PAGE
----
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Fast Colour2Grey

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A standard approach to generating a greyscale equivalent to an input colour image involves calculating the so-called structure tensor at each image pixel. Defining contrast as associated with the maximum-change direction of this matrix, the grey gradient is identified with the first eigenvector direction, with gradient strength given by the square root of its eigenvalue. However, aside from the inherent complexity of such an approach, each pixel's gradient still possesses a sign ambiguity, since an eigenvector is given only up to a sign. This is ostensibly resolved by looking at how one of the R,G,B colour channels behaves, or how the the luminance changes. Instead, we would like to circumvent the sign problem in the first place, and also avoid calculating the costly eigenvector decomposition. So here we suggest replacing the eigenvector approach by generating a greyscale gradient equal to the maximum gradient amongst the R,G,B gradients, in each of x, y. But in order not to neglect the tensor approach, we consider the relationship between the complex and the simple approaches. We also note that, at each pixel, we have both forward-facing and backward-facing derivatives, which are different, and we consider a tensor formed from both. Then, over a standard training set, we ask for an optimum set of weights for all the maximum gradients such that the simple maxima scheme generates a greyscale structure tensor to best match the original, colour, one. We find that a simple scheme that facilitates fast solutions is best. Greyscale results are shown to be excellent, and the algorithm is very fast.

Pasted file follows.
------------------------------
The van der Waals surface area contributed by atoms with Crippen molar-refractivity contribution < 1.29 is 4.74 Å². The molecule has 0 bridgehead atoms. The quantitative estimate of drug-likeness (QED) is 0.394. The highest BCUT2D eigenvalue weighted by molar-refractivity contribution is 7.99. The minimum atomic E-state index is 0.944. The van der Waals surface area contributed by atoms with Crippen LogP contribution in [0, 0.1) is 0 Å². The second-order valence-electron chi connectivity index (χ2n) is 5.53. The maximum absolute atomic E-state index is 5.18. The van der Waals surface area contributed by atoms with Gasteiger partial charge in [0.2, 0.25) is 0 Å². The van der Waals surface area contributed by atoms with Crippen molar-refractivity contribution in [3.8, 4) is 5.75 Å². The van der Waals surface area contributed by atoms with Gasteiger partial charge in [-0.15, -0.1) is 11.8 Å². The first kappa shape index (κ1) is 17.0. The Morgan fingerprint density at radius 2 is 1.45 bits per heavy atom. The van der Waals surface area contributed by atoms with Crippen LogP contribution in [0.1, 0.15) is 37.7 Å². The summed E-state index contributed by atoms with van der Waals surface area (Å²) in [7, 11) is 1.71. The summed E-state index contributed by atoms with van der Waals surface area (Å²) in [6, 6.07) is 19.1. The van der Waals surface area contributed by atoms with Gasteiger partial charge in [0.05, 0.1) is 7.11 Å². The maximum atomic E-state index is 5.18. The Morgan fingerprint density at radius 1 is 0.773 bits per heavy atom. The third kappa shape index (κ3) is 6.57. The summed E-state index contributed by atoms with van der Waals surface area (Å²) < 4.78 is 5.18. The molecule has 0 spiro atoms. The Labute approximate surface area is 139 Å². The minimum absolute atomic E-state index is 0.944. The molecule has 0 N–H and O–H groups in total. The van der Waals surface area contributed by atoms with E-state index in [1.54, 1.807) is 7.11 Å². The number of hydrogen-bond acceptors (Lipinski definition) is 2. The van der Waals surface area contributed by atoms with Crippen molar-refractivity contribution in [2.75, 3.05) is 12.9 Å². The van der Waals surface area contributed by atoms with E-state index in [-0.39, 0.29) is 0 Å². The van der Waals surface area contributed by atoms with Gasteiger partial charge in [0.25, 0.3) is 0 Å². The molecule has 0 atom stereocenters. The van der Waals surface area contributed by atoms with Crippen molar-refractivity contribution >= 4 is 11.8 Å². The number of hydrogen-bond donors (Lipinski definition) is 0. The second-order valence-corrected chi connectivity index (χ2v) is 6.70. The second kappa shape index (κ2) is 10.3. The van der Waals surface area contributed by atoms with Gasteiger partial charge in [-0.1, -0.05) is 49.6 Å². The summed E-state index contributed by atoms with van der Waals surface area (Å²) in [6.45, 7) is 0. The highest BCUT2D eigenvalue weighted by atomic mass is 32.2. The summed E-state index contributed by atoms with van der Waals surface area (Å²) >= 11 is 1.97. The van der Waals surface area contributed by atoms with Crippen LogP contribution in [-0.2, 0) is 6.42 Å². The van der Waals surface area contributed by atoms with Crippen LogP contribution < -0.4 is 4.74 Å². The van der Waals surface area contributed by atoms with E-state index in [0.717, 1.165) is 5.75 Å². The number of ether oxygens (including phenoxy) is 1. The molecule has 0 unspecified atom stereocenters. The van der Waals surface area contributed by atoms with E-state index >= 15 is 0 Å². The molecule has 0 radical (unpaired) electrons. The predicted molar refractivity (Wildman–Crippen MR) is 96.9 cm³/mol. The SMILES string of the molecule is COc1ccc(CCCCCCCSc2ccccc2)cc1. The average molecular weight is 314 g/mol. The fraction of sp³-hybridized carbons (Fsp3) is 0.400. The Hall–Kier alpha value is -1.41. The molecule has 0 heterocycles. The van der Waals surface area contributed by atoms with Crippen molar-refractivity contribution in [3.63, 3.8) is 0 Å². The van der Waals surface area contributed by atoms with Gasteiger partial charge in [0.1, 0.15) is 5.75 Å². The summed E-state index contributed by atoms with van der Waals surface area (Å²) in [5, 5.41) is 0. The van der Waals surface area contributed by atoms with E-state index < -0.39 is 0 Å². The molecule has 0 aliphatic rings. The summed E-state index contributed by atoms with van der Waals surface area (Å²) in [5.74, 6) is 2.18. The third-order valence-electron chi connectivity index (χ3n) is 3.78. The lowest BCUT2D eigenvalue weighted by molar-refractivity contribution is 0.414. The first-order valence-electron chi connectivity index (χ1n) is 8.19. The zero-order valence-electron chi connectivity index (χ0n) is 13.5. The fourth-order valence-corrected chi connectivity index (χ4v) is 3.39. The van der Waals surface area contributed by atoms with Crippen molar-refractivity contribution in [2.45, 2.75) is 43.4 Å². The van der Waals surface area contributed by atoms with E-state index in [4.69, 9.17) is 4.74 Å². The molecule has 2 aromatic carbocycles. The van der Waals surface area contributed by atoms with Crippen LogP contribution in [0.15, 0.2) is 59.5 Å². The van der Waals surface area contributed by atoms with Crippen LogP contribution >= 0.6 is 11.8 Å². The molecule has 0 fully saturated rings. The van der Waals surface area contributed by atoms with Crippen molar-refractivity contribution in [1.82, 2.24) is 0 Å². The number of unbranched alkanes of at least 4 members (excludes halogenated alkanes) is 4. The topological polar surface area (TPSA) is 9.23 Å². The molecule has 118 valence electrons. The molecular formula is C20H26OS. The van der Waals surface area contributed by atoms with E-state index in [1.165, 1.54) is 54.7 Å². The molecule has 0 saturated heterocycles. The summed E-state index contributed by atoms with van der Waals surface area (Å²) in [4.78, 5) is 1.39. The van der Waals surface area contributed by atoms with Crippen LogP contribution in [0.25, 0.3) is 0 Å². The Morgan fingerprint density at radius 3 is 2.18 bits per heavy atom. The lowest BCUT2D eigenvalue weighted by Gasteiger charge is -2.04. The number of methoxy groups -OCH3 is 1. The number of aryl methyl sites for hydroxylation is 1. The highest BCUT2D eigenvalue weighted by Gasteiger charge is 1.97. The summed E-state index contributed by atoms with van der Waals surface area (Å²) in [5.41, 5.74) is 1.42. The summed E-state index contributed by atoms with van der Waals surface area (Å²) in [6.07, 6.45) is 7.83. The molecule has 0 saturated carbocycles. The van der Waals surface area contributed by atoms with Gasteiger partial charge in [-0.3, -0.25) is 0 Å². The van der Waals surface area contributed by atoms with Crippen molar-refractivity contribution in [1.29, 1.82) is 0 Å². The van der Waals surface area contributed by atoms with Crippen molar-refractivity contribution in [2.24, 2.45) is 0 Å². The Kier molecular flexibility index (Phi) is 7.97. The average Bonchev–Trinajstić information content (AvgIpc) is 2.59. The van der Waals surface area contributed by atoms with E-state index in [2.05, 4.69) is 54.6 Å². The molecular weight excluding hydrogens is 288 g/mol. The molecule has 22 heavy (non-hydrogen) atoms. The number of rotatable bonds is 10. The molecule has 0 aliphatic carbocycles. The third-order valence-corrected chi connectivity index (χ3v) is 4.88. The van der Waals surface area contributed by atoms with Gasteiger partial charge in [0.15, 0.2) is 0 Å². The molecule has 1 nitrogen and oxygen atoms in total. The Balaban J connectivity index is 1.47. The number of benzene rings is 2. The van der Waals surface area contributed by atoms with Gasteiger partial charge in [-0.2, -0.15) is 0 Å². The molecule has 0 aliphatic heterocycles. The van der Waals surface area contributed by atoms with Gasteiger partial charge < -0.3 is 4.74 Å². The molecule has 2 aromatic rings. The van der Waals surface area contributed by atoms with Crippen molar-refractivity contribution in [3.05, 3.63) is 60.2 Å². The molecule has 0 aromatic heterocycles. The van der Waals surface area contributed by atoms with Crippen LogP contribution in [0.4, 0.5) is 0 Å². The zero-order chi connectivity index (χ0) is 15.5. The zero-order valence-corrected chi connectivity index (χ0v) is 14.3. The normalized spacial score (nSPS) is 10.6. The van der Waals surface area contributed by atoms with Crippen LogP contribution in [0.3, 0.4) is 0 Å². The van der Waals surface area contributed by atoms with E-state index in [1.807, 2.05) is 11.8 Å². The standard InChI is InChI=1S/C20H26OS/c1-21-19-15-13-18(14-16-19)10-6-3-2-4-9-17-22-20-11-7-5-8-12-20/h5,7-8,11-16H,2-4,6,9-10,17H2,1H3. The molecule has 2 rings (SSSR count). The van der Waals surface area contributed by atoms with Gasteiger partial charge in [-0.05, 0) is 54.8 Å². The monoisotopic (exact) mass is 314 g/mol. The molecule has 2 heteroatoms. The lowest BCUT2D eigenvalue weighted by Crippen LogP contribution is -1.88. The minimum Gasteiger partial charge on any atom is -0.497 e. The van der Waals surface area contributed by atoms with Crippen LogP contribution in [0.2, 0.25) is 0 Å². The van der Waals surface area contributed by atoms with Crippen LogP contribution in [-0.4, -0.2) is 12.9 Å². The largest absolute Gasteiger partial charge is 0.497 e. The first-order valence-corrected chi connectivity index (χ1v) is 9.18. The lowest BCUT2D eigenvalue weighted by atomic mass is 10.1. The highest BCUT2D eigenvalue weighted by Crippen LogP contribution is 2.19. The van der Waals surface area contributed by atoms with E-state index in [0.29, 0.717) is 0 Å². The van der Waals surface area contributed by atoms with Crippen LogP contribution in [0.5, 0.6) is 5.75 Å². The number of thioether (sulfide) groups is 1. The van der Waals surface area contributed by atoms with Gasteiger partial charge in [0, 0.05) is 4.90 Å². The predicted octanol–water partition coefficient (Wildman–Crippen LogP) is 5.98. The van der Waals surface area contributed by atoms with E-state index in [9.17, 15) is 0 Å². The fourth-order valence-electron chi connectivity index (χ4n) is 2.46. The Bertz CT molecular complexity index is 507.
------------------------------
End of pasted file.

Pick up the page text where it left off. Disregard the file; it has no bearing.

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Document Type: Research Article

Publication date: January 1, 2008

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  • CIC is the premier annual technical gathering for scientists, technologists, and engineers working in the areas of color science and systems, and their application to color imaging. Participants represent disciplines ranging from psychophysics, optical physics, image processing, color science to graphic arts, systems engineering, and hardware and software development. While a broad mix of professional interests is the hallmark of these conferences, the focus is color. CICs traditionally offer two days of short courses followed by three days of technical sessions that include three keynotes, an evening lecture, a vibrant interactive (poster) papers session, and workshops. An endearing symbol of the meeting is the Cactus Award, given each year to the author(s) of the best interactive paper; there are also Best Paper and Best Student Paper awards.

    Please note: for Purposes of its Digital Library content, IS&T defines Open Access as papers that will be downloadable in their entirety for free in perpetuity. Copyright restrictions on papers vary; see individual paper for details.

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